appropriated, or limited without due process of law.

The input tax is not a property or a property right within the constitutional purview
of the due process clause. A VAT-registered person’s entitlement to the creditable
input tax is a mere statutory privilege.

The distinction between statutory privileges and vested rights must be borne in
mind for persons have no vested rights in statutory privileges. The state may
change or take away rights, which were created by the law of the state, although it
may not take away property, which was vested by virtue of such rights. [72]

Under the previous system of single-stage taxation, taxes paid at every level of
distribution are not recoverable from the taxes payable, although it becomes part of
the cost, which is deductible from the gross revenue. When Pres. Aquino issued
E.O. No. 273 imposing a 10% multi-stage tax on all sales, it was then that the
crediting of the input tax paid on purchase or importation of goods and services by
VAT-registered persons against the output tax was introduced.[73] This was adopted
by the Expanded VAT Law (R.A. No. 7716),[74] and The Tax Reform Act of 1997
(R.A. No. 8424).[75] The right to credit input tax as against the output tax is clearly
a privilege created by law, a privilege that also the law can remove, or in this case,

Petitioners also contest as arbitrary, oppressive, excessive and confiscatory,

Section 8 of R.A. No. 9337, amending Section 110(A) of the NIRC, which
SEC. 110. Tax Credits. –

(A) Creditable Input Tax. – …

Provided, That the input tax on goods purchased or imported in a calendar month
for use in trade or business for which deduction for depreciation is allowed under
this Code, shall be spread evenly over the month of acquisition and the fifty-nine
(59) succeeding months if the aggregate acquisition cost for such goods, excluding
the VAT component thereof, exceeds One million pesos
(P1,000,000.00): Provided, however, That if the estimated useful life of the capital
goods is less than five (5) years, as used for depreciation purposes, then the input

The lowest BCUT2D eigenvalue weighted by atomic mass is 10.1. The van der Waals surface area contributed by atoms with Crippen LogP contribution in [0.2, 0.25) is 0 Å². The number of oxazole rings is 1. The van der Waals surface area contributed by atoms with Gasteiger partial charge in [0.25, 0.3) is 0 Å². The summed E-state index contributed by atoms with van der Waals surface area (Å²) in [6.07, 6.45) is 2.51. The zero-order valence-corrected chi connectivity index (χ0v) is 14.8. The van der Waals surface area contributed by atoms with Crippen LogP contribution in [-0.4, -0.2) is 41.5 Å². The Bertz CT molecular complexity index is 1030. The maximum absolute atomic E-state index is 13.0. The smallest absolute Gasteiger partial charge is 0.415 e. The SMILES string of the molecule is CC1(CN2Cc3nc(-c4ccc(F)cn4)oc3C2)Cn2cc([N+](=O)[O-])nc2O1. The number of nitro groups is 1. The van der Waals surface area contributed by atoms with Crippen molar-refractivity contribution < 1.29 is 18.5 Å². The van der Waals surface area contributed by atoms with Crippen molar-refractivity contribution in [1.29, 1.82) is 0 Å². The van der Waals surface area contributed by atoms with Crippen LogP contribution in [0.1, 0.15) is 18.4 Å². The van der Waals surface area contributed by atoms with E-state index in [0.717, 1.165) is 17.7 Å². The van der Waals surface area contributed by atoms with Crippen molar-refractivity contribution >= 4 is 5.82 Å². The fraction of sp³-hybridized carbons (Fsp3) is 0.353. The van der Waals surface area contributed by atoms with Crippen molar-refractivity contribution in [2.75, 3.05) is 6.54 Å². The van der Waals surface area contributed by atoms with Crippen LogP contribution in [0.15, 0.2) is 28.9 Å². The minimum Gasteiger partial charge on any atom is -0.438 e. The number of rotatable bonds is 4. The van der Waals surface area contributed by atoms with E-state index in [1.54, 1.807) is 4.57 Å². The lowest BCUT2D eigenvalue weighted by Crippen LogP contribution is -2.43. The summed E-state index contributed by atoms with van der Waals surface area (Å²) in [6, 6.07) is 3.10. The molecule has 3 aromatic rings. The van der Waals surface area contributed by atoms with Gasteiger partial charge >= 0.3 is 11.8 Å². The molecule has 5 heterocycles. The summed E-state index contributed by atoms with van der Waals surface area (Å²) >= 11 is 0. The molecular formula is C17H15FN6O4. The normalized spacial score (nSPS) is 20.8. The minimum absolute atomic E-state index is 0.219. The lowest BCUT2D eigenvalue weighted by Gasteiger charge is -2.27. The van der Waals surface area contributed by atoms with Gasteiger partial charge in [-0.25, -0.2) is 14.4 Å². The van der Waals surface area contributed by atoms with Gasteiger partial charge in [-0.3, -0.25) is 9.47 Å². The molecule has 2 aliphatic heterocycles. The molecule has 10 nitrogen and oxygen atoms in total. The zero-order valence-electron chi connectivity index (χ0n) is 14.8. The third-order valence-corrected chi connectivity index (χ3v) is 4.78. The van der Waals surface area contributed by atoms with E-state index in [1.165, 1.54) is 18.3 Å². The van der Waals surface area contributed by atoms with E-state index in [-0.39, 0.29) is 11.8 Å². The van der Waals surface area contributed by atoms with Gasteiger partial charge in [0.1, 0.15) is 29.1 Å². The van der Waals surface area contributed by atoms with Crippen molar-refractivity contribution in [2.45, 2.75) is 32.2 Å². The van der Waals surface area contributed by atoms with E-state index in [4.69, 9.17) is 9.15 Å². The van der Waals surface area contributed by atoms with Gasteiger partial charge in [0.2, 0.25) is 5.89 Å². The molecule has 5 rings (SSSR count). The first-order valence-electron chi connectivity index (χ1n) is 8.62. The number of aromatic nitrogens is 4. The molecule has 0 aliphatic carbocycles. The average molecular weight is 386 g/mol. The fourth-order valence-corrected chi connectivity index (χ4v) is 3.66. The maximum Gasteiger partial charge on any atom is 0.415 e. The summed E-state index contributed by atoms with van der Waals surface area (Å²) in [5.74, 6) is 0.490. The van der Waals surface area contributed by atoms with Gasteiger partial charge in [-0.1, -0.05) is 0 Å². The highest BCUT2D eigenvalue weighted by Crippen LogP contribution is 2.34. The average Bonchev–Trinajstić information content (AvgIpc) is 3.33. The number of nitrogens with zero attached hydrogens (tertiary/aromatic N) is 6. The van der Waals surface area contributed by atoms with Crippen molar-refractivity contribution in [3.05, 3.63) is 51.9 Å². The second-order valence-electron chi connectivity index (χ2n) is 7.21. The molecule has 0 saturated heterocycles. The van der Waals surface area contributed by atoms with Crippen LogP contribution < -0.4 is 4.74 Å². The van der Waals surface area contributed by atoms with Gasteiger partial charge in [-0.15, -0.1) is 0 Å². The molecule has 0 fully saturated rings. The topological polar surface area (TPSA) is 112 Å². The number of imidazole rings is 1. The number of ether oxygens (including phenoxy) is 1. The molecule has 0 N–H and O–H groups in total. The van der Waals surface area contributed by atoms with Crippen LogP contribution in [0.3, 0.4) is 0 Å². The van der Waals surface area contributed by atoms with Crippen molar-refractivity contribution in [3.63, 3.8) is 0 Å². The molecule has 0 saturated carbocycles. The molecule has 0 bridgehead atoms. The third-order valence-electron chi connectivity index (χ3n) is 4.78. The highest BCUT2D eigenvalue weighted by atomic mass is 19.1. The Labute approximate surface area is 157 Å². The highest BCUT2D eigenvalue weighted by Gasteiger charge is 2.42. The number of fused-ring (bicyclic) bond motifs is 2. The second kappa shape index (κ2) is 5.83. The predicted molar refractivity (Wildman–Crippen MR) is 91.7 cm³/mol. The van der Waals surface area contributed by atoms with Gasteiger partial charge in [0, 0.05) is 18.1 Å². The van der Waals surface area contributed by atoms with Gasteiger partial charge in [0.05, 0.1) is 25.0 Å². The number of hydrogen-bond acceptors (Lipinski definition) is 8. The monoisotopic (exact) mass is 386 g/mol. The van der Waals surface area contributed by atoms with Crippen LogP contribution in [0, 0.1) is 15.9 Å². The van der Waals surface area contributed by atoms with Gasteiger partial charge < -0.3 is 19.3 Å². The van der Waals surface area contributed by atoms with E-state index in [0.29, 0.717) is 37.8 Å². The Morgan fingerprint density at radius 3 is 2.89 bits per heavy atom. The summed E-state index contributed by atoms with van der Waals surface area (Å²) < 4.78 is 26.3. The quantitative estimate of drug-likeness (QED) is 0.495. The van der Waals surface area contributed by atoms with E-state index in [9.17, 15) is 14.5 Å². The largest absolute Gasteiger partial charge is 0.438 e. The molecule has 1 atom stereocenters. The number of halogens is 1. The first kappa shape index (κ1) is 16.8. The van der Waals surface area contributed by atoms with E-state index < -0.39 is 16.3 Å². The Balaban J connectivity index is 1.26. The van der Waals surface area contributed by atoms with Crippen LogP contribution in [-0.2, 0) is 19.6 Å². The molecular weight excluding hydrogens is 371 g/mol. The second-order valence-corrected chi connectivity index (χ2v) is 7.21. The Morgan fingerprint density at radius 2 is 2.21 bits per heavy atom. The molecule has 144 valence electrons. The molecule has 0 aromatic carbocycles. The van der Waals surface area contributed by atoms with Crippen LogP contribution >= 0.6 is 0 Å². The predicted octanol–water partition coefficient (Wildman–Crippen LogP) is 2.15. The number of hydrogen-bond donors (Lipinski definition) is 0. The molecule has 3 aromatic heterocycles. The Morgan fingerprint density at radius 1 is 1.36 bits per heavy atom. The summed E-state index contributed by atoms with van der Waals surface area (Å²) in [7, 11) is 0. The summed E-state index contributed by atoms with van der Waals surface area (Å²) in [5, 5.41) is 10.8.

VAT shall be spread over such a shorter period: Provided, finally, That in the case
of purchase of services, lease or use of properties, the input tax shall be creditable
to the purchaser, lessee or license upon payment of the compensation, rental,
royalty or fee.
The foregoing section imposes a 60-month period within which to amortize the
creditable input tax on purchase or importation of capital goods with acquisition
cost of P1 Million pesos, exclusive of the VAT component. Such spread out only
poses a delay in the crediting of the input tax. Petitioners’ argument is without
basis because the taxpayer is not permanently deprived of his privilege to credit the
input tax.

It is worth mentioning that Congress admitted that the spread-out of the creditable
input tax in this case amounts to a 4-year interest-free loan to the government.[76] In
the same breath, Congress also justified its move by saying that the provision was
designed to raise an annual revenue of 22.6 billion.[77] The legislature also
dispelled the fear that the provision will fend off foreign investments, saying that
foreign investors have other tax incentives provided by law, and citing the case of
China, where despite a 17.5% non-creditable VAT, foreign investments were not
deterred.[78] Again, for whatever is the purpose of the 60-month amortization, this
involves executive economic policy and legislative wisdom in which the Court
cannot intervene.

With regard to the 5% creditable withholding tax imposed on payments made by

the government for taxable transactions, Section 12 of R.A. No. 9337, which
amended Section 114 of the NIRC, reads:
SEC. 114. Return and Payment of Value-added Tax. –

(C) Withholding of Value-added Tax. – The Government or any of its political

subdivisions, instrumentalities or agencies, including government-owned or
controlled corporations (GOCCs) shall, before making payment on account of each